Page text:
The American Civil Liberties Union of Oklahoma and the Oklahoma chapter of the Council on American-Islamic Relations (CAIR-OK) on Thursday expressed appreciation to the Oklahoma Bankers Association for clarifying a security policy commonly referred to “no hats, no hoods, no sunglasses” used by many of the state’s banks.
The two groups along with the Oklahoma Conference of Churches recently requested a meeting with the OBA following an incident in which a Muslim woman was initially denied access to a branch of Valley National Bank in Tulsa and asked to remove her religious head scarf, or hijab, before entering. The bank cited the “no hats, no hoods, no sunglasses” policy to justify its actions.
“Our goal in meeting with the OBA was to use this unfortunate incident as a teaching moment about the different types of head coverings worn by Muslim women and by individuals of other faiths,” said CAIR-OK Executive Director Adam Soltani, in a written statement.
Roger Beverage, president and CEO of the OBA, said: “There was an effort on the part of the association to clearly understand what had happened and why that was such a big issue. … Once we understood that, it was easy to go the next step, which is to make reasonable choices when you’re in those kinds of situations.”
Elaine Dodd, the vice president of the OBA’s fraud division, noted that the “no hats, no hoods, no sunglasses” program hasn’t changed.
“We’re tweaking. We’re just making clarity where possibly we had not done that,” she said.
Dodd said the program deters people from robbing banks. Last year, Oklahoma had 23 bank robberies compared to 97 in 2003 and 77 in 2009. Nineteen of those robbers in 2012 have already been identified and arrested.
By sitting down with the groups, the OBA understands that the hijab is integral to the Muslim religion, Dodd said.
“We want to be responsive. We want to encourage a diversity of customers,” she said.
If bank employees can still identify a person who is wearing a head covering, then that is acceptable.
“If someone is wearing a burqa, which does cover most everything, then a female bank employee can go with them and have them raise the veil. … There are ways to do it better. We’re learning,” Dodd said. “We want to be inclusive to all customers. It’s just that it’s a learning curve for all of us, and we appreciate them talking to us about it.”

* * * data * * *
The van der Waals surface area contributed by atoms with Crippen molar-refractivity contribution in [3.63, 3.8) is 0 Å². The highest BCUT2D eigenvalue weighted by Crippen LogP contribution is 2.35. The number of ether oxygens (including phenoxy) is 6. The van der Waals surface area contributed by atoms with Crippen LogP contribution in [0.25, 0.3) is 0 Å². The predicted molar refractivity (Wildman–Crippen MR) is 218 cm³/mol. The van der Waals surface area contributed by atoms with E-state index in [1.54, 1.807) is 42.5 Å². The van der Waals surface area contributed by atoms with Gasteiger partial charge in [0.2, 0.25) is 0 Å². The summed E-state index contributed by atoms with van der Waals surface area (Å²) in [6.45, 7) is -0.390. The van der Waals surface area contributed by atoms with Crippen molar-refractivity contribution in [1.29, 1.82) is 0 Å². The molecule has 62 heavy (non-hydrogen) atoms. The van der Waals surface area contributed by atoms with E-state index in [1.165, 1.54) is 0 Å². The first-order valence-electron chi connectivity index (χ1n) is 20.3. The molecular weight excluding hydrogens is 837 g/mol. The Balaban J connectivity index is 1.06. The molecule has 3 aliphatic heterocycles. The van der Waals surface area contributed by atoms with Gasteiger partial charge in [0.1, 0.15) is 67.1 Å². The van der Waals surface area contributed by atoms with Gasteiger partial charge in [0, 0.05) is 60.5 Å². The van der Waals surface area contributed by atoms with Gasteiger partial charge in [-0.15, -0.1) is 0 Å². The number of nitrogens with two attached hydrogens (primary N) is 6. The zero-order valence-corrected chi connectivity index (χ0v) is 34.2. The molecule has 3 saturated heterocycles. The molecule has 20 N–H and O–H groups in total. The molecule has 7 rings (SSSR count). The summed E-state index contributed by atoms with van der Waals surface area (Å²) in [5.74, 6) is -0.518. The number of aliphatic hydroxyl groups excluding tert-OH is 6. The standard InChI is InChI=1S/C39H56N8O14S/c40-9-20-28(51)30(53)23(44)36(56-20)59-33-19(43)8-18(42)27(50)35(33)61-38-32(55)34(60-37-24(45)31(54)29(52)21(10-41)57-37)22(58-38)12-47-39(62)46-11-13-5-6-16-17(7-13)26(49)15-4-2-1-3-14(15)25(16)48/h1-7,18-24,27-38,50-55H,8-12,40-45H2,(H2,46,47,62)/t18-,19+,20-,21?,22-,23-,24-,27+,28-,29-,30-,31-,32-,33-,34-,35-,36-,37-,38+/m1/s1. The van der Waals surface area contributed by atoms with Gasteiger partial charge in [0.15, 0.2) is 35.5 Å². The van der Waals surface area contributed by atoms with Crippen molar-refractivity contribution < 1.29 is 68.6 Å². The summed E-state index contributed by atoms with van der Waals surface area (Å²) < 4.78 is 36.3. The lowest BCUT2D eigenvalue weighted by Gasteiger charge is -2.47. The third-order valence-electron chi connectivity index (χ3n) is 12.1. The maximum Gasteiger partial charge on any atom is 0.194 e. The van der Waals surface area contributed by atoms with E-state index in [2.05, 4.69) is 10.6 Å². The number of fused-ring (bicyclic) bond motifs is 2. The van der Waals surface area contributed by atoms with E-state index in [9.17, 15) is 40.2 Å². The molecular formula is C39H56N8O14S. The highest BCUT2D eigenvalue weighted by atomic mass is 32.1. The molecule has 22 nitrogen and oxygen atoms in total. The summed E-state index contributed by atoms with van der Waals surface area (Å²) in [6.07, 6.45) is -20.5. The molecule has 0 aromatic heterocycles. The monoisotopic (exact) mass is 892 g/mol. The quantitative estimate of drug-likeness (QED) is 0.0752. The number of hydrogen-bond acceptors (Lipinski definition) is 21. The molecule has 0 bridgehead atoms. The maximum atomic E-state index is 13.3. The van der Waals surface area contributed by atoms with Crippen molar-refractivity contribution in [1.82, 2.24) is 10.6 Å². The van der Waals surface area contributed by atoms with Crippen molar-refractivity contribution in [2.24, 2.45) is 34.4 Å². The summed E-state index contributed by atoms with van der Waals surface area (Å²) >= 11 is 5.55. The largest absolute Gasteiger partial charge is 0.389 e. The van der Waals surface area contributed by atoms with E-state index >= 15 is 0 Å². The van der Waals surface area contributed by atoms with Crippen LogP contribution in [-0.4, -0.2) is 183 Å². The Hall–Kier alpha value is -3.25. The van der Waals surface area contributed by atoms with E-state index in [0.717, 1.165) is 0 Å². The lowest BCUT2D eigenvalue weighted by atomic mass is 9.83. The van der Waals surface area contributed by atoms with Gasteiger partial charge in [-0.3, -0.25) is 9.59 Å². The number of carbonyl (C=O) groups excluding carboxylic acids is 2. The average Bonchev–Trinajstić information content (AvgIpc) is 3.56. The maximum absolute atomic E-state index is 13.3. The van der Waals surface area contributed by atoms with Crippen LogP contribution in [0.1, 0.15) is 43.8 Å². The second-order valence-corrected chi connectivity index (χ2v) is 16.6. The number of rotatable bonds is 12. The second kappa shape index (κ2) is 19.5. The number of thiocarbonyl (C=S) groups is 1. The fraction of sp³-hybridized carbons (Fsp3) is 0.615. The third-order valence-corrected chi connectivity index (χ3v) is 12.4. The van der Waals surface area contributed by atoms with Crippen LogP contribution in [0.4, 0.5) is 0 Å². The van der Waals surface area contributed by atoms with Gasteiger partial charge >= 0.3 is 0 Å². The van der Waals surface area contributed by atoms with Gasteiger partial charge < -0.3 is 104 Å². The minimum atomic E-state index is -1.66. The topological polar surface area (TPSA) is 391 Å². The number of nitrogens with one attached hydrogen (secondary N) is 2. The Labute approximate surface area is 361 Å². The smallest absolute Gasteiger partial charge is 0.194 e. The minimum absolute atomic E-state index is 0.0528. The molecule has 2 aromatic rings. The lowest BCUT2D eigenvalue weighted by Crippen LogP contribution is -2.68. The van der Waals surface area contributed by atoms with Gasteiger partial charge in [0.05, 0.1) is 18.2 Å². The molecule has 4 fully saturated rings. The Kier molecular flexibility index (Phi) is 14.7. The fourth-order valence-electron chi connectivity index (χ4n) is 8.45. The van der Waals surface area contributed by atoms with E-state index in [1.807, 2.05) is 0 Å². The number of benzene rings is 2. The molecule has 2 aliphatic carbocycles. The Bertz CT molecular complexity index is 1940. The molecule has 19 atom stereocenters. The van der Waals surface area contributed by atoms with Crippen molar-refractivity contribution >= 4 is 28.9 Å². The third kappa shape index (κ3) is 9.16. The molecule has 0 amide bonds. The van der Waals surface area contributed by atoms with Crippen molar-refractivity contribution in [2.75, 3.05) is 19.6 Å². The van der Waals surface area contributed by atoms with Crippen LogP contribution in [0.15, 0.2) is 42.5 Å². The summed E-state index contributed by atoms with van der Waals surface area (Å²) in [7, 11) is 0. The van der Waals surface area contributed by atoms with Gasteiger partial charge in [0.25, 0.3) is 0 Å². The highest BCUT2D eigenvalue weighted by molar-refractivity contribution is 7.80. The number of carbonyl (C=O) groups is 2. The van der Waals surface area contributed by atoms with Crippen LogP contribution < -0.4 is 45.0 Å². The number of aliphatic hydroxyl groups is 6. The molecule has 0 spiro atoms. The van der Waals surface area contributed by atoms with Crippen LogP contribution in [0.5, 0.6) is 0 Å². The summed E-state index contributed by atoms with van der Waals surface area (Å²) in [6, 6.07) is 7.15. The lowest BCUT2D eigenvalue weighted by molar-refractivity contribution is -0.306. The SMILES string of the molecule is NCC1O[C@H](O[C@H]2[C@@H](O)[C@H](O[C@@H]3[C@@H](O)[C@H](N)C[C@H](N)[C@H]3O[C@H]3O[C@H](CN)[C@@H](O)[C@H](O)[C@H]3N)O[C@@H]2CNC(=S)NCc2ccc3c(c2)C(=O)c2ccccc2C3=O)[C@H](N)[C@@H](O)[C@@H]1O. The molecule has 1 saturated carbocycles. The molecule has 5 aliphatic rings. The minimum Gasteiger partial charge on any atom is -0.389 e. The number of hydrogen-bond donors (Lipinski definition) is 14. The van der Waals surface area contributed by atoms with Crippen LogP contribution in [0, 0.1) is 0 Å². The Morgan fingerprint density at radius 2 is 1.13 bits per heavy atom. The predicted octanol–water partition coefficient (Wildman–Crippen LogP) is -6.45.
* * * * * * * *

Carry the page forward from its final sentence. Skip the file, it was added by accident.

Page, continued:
The OBA published two articles in its January 2013 trade publication, Oklahoma Banker, revisiting the “no hats, no hoods, no sunglasses” initiative and offering suggestions on how member banks could respect the religious requirements of customers without sacrificing security.
In one article, Mary Beth Guard, with the OBA compliance team, explains the difference among head coverings – the hijab, niqab and burqa – worn by Muslim women.
The hijab covers all or part of the hair and is draped around the neck.
“It should not interfere with your ability to match the person to a photo I.D. and there should be no reason to ask the customer to remove it,” the article says.
The niqab covers the face but leaves a narrow opening for the eyes, the article states.
“In connection with opening an account or doing some other transaction where you need to ascertain identity, a female bank employee should ask that the Niqab be lifted in order to allow viewing of the face,” the article says. “This should be done as discreetly as possible and it should be done in an area where the viewing of the face will not be witnessed by males (unless they are related to the individual).”
In a written statement, Ryan Kiesel, executive director of the ACLU of Oklahoma, said, “We are incredibly pleased that the OBA recognizes that respecting the religious requirements of their customers and ensuring a safe and secure banking environment can go hand in hand.”
Original Print Headline: Muslim group, ACLU praise OBA clarification